Overweight/obesity is strongly linked to mortality from multiple chronic diseases, including obesity-related cancers. For health disparity-facing populations, including racial/ethnic minority and/or low income individuals, who have both high prevalence of obesity and cancer, interventions promoting behavioral change for nutrition, physical activity, and weight are a national health priority. A growing knowledge base documents the efficacy of community health worker supported interventions for improving behavioral change due, at least in part, to their unique insights into how an intervention should be adapted to social and environmental contexts. While there has been a rapid expansion in the use of digital technologies for delivering health interventions, there has been little study of the potential use of these technologies in the U.S. by non-professional health workers, including community health workers. Yet, it is not yet clear if digital technologies alone are efficacious for weight loss, particularly among health disparity-facing populations, or if a more intense intervention consisting of a combination of community health workers plus digital technologies will be needed to successfully promote weight loss among health disparity-facing populations. In the proposed research study, we will target weight management among obese residents of Boston's public housing developments who are low-income and predominately from racial/ethnic minority groups. This R01 proposal seeks to examine the efficacy of an intervention approach that combines mHealth technology plus website-driven behavioral counseling from community health workers. Our hypothesis is that in a 12-month cluster-randomized trial (n=504) comparing 3 public housing developments (n=168 participants) who receive community health worker motivational interviewing behavioral counseling plus mHealth self-monitoring/text message feedback (mHealth+CHW), versus 3 developments (n=168) who receive the mHealth self-monitoring/text message feedback only (mHealth only), versus 3 developments (n=168) who receive assessment only (control group), both mHealth+CHW and mHealth only will outperform assessment only control and mHealth+CHW will outperform mHealth only in terms of weight loss at 12 months. For secondary outcomes, we will examine intervention effects on diet and physical activity behaviors. We will also examine mediating effects of Social Cognitive Theory constructs and moderating effects of participant characteristics and social contextual variables on the effect of the intervention. Finally, we will conduct a cost-effectiveness analysis. Our results will enable a better understanding of efficacious approaches to weight management among health disparity-facing populations, which may be applied to other modifiable cancer risk behaviors and be extended into the larger federal network of public housing administrations.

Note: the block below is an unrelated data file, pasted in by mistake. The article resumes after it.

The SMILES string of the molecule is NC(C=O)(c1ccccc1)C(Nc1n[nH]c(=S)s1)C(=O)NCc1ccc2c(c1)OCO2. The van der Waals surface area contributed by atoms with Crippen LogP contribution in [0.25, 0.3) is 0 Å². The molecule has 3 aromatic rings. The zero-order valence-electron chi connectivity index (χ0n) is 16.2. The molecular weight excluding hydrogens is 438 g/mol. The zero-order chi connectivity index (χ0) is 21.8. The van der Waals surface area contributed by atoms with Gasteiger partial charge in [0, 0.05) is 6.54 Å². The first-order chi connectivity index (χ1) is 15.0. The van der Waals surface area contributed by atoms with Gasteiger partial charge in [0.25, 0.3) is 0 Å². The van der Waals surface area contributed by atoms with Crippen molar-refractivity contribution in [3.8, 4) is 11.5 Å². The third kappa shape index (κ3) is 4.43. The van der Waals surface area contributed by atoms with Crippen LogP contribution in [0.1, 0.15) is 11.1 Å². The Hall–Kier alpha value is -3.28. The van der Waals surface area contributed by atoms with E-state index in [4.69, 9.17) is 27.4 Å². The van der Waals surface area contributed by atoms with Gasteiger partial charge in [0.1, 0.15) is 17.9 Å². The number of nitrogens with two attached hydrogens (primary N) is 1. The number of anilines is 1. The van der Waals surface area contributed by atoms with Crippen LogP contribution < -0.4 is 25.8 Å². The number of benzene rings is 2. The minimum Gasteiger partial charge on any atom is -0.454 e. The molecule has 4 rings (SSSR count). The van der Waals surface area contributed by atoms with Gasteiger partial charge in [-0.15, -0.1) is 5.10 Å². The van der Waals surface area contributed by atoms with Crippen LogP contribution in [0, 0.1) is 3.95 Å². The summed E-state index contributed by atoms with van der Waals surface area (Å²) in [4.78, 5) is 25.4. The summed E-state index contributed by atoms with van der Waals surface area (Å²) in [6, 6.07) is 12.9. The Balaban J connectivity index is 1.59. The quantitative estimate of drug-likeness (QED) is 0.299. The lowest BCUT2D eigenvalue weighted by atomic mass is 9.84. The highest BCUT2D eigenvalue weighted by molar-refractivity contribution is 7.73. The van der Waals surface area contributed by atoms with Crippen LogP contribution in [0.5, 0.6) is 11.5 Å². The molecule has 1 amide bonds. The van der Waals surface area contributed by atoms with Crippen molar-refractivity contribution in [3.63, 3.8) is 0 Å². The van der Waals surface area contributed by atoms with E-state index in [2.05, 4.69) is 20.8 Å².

Public Health Relevance

This project will test an intervention that uses electronic health tools, such as a website and text messages, combined with Community Health Workers to provide counseling on the weight-related behaviors of diet and physical activity among residents living in public housing developments. We will compare this intervention with electronic health tools only and a control group to better understand whether the addition of Community Health Workers contributes to better outcomes for weight loss.

National Institute of Health (NIH)
National Cancer Institute (NCI)
Research Project (R01)
Project #
Application #
Study Section
Psychosocial Risk and Disease Prevention Study Section (PRDP)
Program Officer
Hall, Kara L
Project Start
Project End
Budget Start
Budget End
Support Year
Fiscal Year
Total Cost
Indirect Cost
Boston Medical Center
United States
Zip Code